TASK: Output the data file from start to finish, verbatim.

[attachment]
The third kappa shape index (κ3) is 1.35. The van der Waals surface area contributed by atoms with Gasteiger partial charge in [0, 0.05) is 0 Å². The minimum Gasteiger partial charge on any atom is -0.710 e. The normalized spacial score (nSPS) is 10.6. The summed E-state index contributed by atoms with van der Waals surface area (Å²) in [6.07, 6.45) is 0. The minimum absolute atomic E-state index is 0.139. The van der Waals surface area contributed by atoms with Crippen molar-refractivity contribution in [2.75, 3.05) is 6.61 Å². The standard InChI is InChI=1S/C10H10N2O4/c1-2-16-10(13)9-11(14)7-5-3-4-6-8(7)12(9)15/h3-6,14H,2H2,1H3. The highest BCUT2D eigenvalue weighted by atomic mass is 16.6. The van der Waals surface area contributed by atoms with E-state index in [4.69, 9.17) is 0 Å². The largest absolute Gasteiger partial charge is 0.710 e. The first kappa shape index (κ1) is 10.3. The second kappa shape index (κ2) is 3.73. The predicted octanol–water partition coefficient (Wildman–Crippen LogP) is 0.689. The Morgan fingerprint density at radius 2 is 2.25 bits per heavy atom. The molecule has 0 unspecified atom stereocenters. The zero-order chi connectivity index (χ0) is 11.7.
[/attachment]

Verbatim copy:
The third kappa shape index (κ3) is 1.35. The van der Waals surface area contributed by atoms with Gasteiger partial charge in [0, 0.05) is 0 Å². The minimum Gasteiger partial charge on any atom is -0.710 e. The normalized spacial score (nSPS) is 10.6. The summed E-state index contributed by atoms with van der Waals surface area (Å²) in [6.07, 6.45) is 0. The minimum absolute atomic E-state index is 0.139. The van der Waals surface area contributed by atoms with Crippen molar-refractivity contribution in [2.75, 3.05) is 6.61 Å². The standard InChI is InChI=1S/C10H10N2O4/c1-2-16-10(13)9-11(14)7-5-3-4-6-8(7)12(9)15/h3-6,14H,2H2,1H3. The highest BCUT2D eigenvalue weighted by atomic mass is 16.6. The van der Waals surface area contributed by atoms with E-state index in [4.69, 9.17) is 0 Å². The largest absolute Gasteiger partial charge is 0.710 e. The first kappa shape index (κ1) is 10.3. The second kappa shape index (κ2) is 3.73. The predicted octanol–water partition coefficient (Wildman–Crippen LogP) is 0.689. The Morgan fingerprint density at radius 2 is 2.25 bits per heavy atom. The molecule has 0 unspecified atom stereocenters. The zero-order chi connectivity index (χ0) is 11.7.